I was a little bit stunned to realize yesterday that my working conditions — as a lowly graduate student at the University of Chicago — are in a sense markedly better than those of a typical French public university professor. You see, the University of Chicago owns a building in Paris where they give us, the visiting grad students, office space. But if you are a Maître de Conférences (somewhat like an associate professor) at, say, the University of Paris-8 (Saint-Denis), you get no work space whatsoever, aside from a cramped class preparation lounge where you can leave your coat while you teach your class. University professors in Saint-Denis, unless they are also administrators, must either find office space elsewhere or work at home.
Now I could tell you all sorts of other things about how my home university, a very rich private American university, is different from the French public universities I’ve encountered. But I’ve looked up some figures and, frankly, the sheer quantitative difference between Paris-8 and UChicago is so enormous that it almost speaks for itself. Behold:
|Students||21,487||15,149||1.4 : 1|
|Faculty||1,075||2,211||1 : 2.1|
|Staff||601||~12,000||1 : 20|
|# Buildings||11||more than 190||1 : 17|
|Annual Budget||€119.3 million||$2.8 billion||1 : 16.8|
As you can see, there are actually 6,338 more students enrolled at Paris-8 than at the University of Chicago. However, the balance tips the other way for every other indicator. In Chicago there are twice as many faculty (for fewer students), twenty times as many staff, and seventeen times more campus buildings — which is probably an underestimate, since UChicago also owns a lot of residential and commercial real estate in its neighborhood over and above the campus buildings. UChicago’s annual budget of $2.8 billion is also about seventeen times larger than that of Saint-Denis, and of course, UChicago controls an endowment of 4+ billion dollars while Paris-8 has an endowment of, as far as I know, zero. (French universities don’t have endowments; and much of their funding is dispersed directly by the ministry, though that’s changing as a result of contested “autonomy” protocols being put in place. The Chicago endowment on the other hand used to be $6.6 billion, though they claim it shrunk as much as 30% during last year’s economic crisis.) At any rate, I think the overall picture here is clear: the disparity in organizational wealth is enormous. The disparity in teacher-student ratios is obvious. The disparity in staff, money and buildings is even more obvious. This isn’t, in short, just a story about simple difference; it is a story about profound educational inequality within and between nations. If we imagine a similar 17x disparity between two American workers, it would be similar to the difference between someone who makes $15,000 working minimum wage in a fast food restaurant and someone who gets a quarter million dollars a year as an executive.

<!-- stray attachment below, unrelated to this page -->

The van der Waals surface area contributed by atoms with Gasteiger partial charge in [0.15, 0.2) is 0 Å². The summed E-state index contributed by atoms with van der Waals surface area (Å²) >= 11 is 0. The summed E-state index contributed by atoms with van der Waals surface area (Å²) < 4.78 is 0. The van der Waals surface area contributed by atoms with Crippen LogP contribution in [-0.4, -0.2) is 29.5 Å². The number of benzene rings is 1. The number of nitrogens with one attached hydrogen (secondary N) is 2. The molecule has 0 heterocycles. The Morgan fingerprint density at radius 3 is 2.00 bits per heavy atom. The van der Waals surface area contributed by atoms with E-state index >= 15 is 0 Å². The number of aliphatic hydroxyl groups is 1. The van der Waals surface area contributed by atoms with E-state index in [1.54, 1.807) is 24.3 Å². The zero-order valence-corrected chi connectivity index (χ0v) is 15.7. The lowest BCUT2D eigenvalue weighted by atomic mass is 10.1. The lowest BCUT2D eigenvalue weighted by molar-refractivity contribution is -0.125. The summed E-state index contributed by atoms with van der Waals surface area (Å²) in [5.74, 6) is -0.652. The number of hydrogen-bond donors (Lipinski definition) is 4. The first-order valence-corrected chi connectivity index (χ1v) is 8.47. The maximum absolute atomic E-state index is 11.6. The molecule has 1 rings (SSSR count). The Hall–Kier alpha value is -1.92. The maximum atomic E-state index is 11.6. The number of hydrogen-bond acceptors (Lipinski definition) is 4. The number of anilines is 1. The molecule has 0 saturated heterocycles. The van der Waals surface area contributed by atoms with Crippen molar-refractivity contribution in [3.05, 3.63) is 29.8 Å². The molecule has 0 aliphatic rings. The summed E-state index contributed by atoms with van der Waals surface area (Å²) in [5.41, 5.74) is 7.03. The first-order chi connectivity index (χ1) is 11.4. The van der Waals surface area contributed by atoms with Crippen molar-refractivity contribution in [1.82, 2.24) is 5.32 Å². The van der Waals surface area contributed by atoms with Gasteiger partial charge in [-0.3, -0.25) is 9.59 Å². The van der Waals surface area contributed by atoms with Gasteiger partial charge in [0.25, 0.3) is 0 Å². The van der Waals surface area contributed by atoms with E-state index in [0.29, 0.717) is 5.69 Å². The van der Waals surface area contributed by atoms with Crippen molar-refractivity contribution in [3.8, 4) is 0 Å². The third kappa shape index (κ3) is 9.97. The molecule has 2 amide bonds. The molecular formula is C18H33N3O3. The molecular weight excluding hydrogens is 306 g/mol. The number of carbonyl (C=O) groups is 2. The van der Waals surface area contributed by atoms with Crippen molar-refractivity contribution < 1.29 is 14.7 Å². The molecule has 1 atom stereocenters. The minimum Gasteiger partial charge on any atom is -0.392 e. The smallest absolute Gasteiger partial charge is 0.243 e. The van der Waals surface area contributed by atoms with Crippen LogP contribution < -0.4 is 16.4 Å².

The whole long international history of how these different universities came to be so economically different is something I can’t get into here. And there are, for that matter, some interesting commonalities between the universities that aren’t obvious from the official statistics. For instance, I happen to know that the official count of the staff population is probably too low in both cases, since both universities employ significant groups of outside contractors to do various sorts of campus service work. While Paris-8 has private security guards, UChicago has, for instance, outsourced its janitorial staff; and these people should probably be counted as staff, because they are regular campus workers even if their paychecks are routed through some private entity. The faculty counts are probably unreliable as well, since both campuses hire teachers who are graduate students and, in Chicago’s case, temporary adjunct faculty who probably aren’t being counted in the official size of the faculty population. (This is, of course, just a guess; I don’t know for sure how they compile these figures. But it’s well-known that, in the U.S. case, there are various reasons why administrators don’t like to count grad student teachers in the ranks of their teaching staff.) At any rate, it’s anyone’s guess whether the systematic skewing of these figures would cancel out across these two universities in the context of the comparison here.
In a lot of ways it’s an unsatisfying comparison. Similarly vast wealth disparities could be found by comparing UChicago to an American community college. Still, even leaving aside all the cultural and intellectual and sociological and historical and political differences that separate UChicago and Paris-8, leaving aside everything that you would have to consider to make a comparison satisfying to an anthropologist, even just looking at the most crude and basic figures, it’s worth thinking about the extent to which campus life is bluntly determined by available wealth. Indeed, maybe it’s good to start out by thinking about the gross inequities in material resources across universities. Maybe only once you’ve taken account of that can you really understand how some kinds of academic life depend on large fluxes of cash or, conversely, manage to flourish in spite of them.